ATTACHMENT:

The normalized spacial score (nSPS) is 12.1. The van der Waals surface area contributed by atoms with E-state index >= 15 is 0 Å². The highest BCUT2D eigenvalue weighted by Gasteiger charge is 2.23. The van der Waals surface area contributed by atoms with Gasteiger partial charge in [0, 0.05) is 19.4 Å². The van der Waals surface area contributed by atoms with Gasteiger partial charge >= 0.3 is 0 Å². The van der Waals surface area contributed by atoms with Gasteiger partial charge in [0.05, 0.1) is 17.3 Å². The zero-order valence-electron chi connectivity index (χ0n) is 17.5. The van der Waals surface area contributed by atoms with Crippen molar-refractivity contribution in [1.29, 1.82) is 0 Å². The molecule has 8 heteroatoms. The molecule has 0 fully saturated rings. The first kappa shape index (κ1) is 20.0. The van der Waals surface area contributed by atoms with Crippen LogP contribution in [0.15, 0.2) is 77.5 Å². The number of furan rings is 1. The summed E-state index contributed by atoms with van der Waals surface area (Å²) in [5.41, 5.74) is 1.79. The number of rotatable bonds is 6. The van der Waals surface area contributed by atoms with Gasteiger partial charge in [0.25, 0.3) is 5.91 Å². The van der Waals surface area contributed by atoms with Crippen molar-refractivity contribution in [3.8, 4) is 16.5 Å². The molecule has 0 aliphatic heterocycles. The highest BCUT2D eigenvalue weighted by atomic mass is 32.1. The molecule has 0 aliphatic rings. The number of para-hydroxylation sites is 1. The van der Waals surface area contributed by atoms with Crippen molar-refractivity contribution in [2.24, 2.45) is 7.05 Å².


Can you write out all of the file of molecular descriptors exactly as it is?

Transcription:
The normalized spacial score (nSPS) is 12.1. The van der Waals surface area contributed by atoms with E-state index >= 15 is 0 Å². The highest BCUT2D eigenvalue weighted by Gasteiger charge is 2.23. The van der Waals surface area contributed by atoms with Gasteiger partial charge in [0, 0.05) is 19.4 Å². The van der Waals surface area contributed by atoms with Gasteiger partial charge >= 0.3 is 0 Å². The van der Waals surface area contributed by atoms with Gasteiger partial charge in [0.05, 0.1) is 17.3 Å². The zero-order valence-electron chi connectivity index (χ0n) is 17.5. The van der Waals surface area contributed by atoms with Crippen molar-refractivity contribution in [1.29, 1.82) is 0 Å². The molecule has 8 heteroatoms. The molecule has 0 fully saturated rings. The first kappa shape index (κ1) is 20.0. The van der Waals surface area contributed by atoms with Crippen LogP contribution in [0.15, 0.2) is 77.5 Å². The number of furan rings is 1. The summed E-state index contributed by atoms with van der Waals surface area (Å²) in [5.41, 5.74) is 1.79. The number of rotatable bonds is 6. The van der Waals surface area contributed by atoms with Gasteiger partial charge in [0.25, 0.3) is 5.91 Å². The van der Waals surface area contributed by atoms with Crippen molar-refractivity contribution in [3.8, 4) is 16.5 Å². The molecule has 0 aliphatic heterocycles. The highest BCUT2D eigenvalue weighted by atomic mass is 32.1. The molecule has 0 aliphatic rings. The number of para-hydroxylation sites is 1. The van der Waals surface area contributed by atoms with Crippen molar-refractivity contribution in [2.24, 2.45) is 7.05 Å².